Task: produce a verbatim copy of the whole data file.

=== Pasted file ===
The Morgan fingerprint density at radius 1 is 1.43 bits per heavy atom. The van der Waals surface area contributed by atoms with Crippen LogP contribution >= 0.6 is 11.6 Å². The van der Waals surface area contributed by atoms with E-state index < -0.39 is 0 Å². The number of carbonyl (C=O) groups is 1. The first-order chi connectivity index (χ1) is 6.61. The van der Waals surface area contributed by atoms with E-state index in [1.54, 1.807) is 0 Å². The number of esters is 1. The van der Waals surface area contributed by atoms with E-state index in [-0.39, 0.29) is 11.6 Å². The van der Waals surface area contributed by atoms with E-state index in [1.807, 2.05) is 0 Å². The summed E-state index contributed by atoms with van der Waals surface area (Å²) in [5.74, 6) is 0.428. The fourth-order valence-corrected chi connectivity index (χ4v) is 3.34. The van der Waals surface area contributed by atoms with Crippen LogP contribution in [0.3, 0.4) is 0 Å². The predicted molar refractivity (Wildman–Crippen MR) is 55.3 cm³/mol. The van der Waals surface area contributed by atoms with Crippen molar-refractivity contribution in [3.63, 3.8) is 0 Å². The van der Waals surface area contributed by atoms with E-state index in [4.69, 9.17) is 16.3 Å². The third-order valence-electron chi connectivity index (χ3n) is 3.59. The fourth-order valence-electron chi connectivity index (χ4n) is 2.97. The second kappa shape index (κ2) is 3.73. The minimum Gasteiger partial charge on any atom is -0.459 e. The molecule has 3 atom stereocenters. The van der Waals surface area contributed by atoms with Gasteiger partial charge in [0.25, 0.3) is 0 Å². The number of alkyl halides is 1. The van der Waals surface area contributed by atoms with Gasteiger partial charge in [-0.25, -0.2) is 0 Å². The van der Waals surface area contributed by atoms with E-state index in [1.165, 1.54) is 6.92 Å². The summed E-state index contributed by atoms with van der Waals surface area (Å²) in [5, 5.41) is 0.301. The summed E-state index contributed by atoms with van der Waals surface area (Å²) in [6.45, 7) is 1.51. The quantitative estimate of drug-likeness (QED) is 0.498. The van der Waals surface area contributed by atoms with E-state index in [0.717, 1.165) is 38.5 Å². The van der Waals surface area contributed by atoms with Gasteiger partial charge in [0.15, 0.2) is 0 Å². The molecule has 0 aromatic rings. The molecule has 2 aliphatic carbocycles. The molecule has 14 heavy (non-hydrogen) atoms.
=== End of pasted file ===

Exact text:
The Morgan fingerprint density at radius 1 is 1.43 bits per heavy atom. The van der Waals surface area contributed by atoms with Crippen LogP contribution >= 0.6 is 11.6 Å². The van der Waals surface area contributed by atoms with E-state index < -0.39 is 0 Å². The number of carbonyl (C=O) groups is 1. The first-order chi connectivity index (χ1) is 6.61. The van der Waals surface area contributed by atoms with E-state index in [1.54, 1.807) is 0 Å². The number of esters is 1. The van der Waals surface area contributed by atoms with E-state index in [-0.39, 0.29) is 11.6 Å². The van der Waals surface area contributed by atoms with E-state index in [1.807, 2.05) is 0 Å². The summed E-state index contributed by atoms with van der Waals surface area (Å²) in [5.74, 6) is 0.428. The fourth-order valence-corrected chi connectivity index (χ4v) is 3.34. The van der Waals surface area contributed by atoms with Crippen LogP contribution in [0.3, 0.4) is 0 Å². The predicted molar refractivity (Wildman–Crippen MR) is 55.3 cm³/mol. The van der Waals surface area contributed by atoms with Crippen molar-refractivity contribution in [3.63, 3.8) is 0 Å². The van der Waals surface area contributed by atoms with E-state index in [4.69, 9.17) is 16.3 Å². The third-order valence-electron chi connectivity index (χ3n) is 3.59. The fourth-order valence-electron chi connectivity index (χ4n) is 2.97. The second kappa shape index (κ2) is 3.73. The minimum Gasteiger partial charge on any atom is -0.459 e. The molecule has 3 atom stereocenters. The van der Waals surface area contributed by atoms with Gasteiger partial charge in [0.25, 0.3) is 0 Å². The number of alkyl halides is 1. The van der Waals surface area contributed by atoms with Gasteiger partial charge in [-0.25, -0.2) is 0 Å². The van der Waals surface area contributed by atoms with E-state index in [1.165, 1.54) is 6.92 Å². The summed E-state index contributed by atoms with van der Waals surface area (Å²) in [5, 5.41) is 0.301. The summed E-state index contributed by atoms with van der Waals surface area (Å²) in [6.45, 7) is 1.51. The quantitative estimate of drug-likeness (QED) is 0.498. The van der Waals surface area contributed by atoms with E-state index in [0.717, 1.165) is 38.5 Å². The van der Waals surface area contributed by atoms with Gasteiger partial charge in [0.15, 0.2) is 0 Å². The molecule has 0 aromatic rings. The molecule has 2 aliphatic carbocycles. The molecule has 14 heavy (non-hydrogen) atoms.